After a tumultuous few years, Morcheeba is back on track and forging ahead at a steady, but more importantly a self-regulated pace, something that they haven't been able to do in a number of years.

"Paul's working on beats and I've been writing," Ross said. "We can spend as much time as we want, it's kind of relaxing. We've earned the right to do it at our own pace."

Ross expects that the process will take about a year and that fans can likely expect an album in 2006 sometime. For those shocked by the change of pace the last album brought to their typically downtempo hip-hop-laden style, Ross said that the material Paul and he are working on now will likely be a return to a more familiar style, emphasizing that hip-hop is still a large part of their roots, but made no promises.

"We want the next one to be like MF Doom meets the Black Keys. There you go, that can be your exclusive," he said laughing. "With our music you either feel it or you don't. We just want to make music that's emotional."

Whatever the outcome, Morcheeba seems to have come out of their brief sail through turbulent waters unscathed, and better for the experience. So much for the gradual change, Darwin. Maybe those tortoises on Galapagos were just behind the curve.





Dancing in the Street: Our 25 Favorite Motown Singles

Detroit's Motown Records will forever be important as both a hit factory and an African American-owned label that achieved massive mainstream success and influence. We select our 25 favorite singles from the "Sound of Young America".


The Durutti Column's 'Vini Reilly' Is the Post-Punk's Band's Definitive Statement

Mancunian guitarist/texturalist Vini Reilly parlayed the momentum from his famous Morrissey collaboration into an essential, definitive statement for the Durutti Column.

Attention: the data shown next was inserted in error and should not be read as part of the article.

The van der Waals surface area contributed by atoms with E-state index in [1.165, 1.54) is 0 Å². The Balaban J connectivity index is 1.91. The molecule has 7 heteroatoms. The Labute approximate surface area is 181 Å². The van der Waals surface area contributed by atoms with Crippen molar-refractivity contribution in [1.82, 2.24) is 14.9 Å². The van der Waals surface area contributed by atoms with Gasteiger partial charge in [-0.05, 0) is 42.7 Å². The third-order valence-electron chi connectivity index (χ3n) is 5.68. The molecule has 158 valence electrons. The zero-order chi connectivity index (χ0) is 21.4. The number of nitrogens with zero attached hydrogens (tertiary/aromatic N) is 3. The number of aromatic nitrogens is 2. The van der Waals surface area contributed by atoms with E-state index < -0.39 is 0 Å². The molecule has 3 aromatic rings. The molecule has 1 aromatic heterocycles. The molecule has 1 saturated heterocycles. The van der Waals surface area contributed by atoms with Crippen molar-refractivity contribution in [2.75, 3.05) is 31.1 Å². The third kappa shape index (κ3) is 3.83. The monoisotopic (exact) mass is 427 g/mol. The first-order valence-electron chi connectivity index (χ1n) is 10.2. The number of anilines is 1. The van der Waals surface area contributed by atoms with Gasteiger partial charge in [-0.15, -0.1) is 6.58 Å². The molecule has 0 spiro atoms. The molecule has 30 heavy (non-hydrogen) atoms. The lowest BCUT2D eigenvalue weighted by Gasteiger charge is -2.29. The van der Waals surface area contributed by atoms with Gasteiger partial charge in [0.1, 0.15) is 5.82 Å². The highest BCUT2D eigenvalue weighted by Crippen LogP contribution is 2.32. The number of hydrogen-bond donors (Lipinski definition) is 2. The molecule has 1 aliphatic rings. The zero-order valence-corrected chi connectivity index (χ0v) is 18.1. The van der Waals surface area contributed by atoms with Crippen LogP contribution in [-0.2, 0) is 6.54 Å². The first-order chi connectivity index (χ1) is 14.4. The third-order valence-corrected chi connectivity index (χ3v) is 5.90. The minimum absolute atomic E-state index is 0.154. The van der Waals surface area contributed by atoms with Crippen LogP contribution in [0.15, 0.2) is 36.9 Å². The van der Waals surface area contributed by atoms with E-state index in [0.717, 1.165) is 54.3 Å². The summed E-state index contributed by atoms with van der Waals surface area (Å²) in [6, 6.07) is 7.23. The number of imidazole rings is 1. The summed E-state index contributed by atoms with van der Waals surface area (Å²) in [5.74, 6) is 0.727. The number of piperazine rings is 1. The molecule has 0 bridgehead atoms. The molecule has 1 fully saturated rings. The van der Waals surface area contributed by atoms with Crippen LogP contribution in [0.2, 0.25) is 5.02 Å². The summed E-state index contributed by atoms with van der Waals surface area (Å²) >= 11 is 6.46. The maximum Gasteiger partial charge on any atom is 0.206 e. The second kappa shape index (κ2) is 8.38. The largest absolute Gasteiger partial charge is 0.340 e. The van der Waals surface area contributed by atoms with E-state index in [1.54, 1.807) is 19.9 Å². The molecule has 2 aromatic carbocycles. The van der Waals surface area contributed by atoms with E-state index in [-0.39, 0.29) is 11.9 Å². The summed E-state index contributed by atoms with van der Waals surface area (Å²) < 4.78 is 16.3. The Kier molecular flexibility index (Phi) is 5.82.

Love in the Time of Coronavirus

What Will Come? COVID-19 and the Politics of Economic Depression

The financial crash of 2008-2010 reemphasized that traumatic economic shifts drive political change, so what might we imagine — or fear — will emerge from the COVID-19 depression?


Datura4 Take Us Down the "West Coast Highway Cosmic" (premiere)

Australia's Datura4 deliver a highway anthem for a new generation with "West Coast Highway Cosmic". Take a trip without leaving the couch.


Teddy Thompson Sings About Love on 'Heartbreaker Please'

Teddy Thompson's Heartbreaker Please raises one's spirits by accepting the end as a new beginning. He's re-joining the world and out looking for love.

Love in the Time of Coronavirus

Little Protests Everywhere

Wherever you are, let's invite our neighbors not to look away from police violence against African Americans and others. Let's encourage them not to forget about George Floyd and so many before him.


Carey Mercer's New Band Soft Plastics Score Big with Debut '5 Dreams'

Two years after Frog Eyes dissolved, Carey Mercer is back with a new band, Soft Plastics. 5 Dreams and Mercer's surreal sense of incongruity should be welcomed with open arms and open ears.


Sondre Lerche Rewards 'Patience' with Clever and Sophisticated Indie Pop

Patience joins its predecessors, Please and Pleasure, to form a loose trilogy that stands as the finest work of Sondre Lerche's career.


Ruben Fleischer's 'Venom' Has No Bite

Ruben Fleischer's toothless antihero film, Venom is like a blockbuster from 15 years earlier: one-dimensional, loose plot, inconsistent tone, and packaged in the least-offensive, most mass appeal way possible. Sigh.


Cordelia Strube's 'Misconduct of the Heart' Palpitates with Dysfunction

Cordelia Strube's 11th novel, Misconduct of the Heart, depicts trauma survivors in a form that's compelling but difficult to digest.


Reaching For the Vibe: Sonic Boom Fears for the Planet on 'All Things Being Equal'

Sonic Boom is Peter Kember, a veteran of 1980s indie space rockers Spacemen 3, as well as Spectrum, E.A.R., and a whole bunch of other fascinating stuff. On his first solo album in 30 years, he urges us all to take our foot off the gas pedal.


Old British Films, Boring? Pshaw!

The passage of time tends to make old films more interesting, such as these seven films of the late '40s and '50s from British directors John Boulting, Carol Reed, David Lean, Anthony Kimmins, Charles Frend, Guy Hamilton, and Leslie Norman.

Collapse Expand Reviews

Collapse Expand Features
PM Picks
Collapse Expand Pm Picks

© 1999-2020 All rights reserved.
PopMatters is wholly independent, women-owned and operated.